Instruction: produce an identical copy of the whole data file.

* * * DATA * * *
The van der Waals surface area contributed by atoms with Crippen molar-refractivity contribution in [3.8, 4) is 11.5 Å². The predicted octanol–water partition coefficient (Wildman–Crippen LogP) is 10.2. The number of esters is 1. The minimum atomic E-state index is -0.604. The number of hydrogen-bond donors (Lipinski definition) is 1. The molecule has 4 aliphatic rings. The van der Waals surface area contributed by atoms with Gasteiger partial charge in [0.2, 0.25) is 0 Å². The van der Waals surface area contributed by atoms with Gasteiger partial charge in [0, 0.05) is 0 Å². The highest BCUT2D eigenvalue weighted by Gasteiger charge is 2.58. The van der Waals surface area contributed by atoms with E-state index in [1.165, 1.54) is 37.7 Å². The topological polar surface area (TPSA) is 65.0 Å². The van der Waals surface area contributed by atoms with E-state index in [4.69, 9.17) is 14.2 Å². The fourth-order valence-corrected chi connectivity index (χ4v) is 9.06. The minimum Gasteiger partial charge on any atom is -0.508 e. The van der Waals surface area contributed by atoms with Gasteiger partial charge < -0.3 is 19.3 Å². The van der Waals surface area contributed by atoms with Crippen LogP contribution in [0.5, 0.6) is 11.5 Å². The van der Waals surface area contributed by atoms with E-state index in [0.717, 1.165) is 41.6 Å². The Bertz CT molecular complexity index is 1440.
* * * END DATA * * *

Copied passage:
The van der Waals surface area contributed by atoms with Crippen molar-refractivity contribution in [3.8, 4) is 11.5 Å². The predicted octanol–water partition coefficient (Wildman–Crippen LogP) is 10.2. The number of esters is 1. The minimum atomic E-state index is -0.604. The number of hydrogen-bond donors (Lipinski definition) is 1. The molecule has 4 aliphatic rings. The van der Waals surface area contributed by atoms with Gasteiger partial charge in [0.2, 0.25) is 0 Å². The van der Waals surface area contributed by atoms with Gasteiger partial charge in [0, 0.05) is 0 Å². The highest BCUT2D eigenvalue weighted by Gasteiger charge is 2.58. The van der Waals surface area contributed by atoms with E-state index in [1.165, 1.54) is 37.7 Å². The topological polar surface area (TPSA) is 65.0 Å². The van der Waals surface area contributed by atoms with E-state index in [4.69, 9.17) is 14.2 Å². The fourth-order valence-corrected chi connectivity index (χ4v) is 9.06. The minimum Gasteiger partial charge on any atom is -0.508 e. The van der Waals surface area contributed by atoms with Gasteiger partial charge < -0.3 is 19.3 Å². The van der Waals surface area contributed by atoms with Crippen LogP contribution in [0.5, 0.6) is 11.5 Å². The van der Waals surface area contributed by atoms with E-state index in [0.717, 1.165) is 41.6 Å². The Bertz CT molecular complexity index is 1440.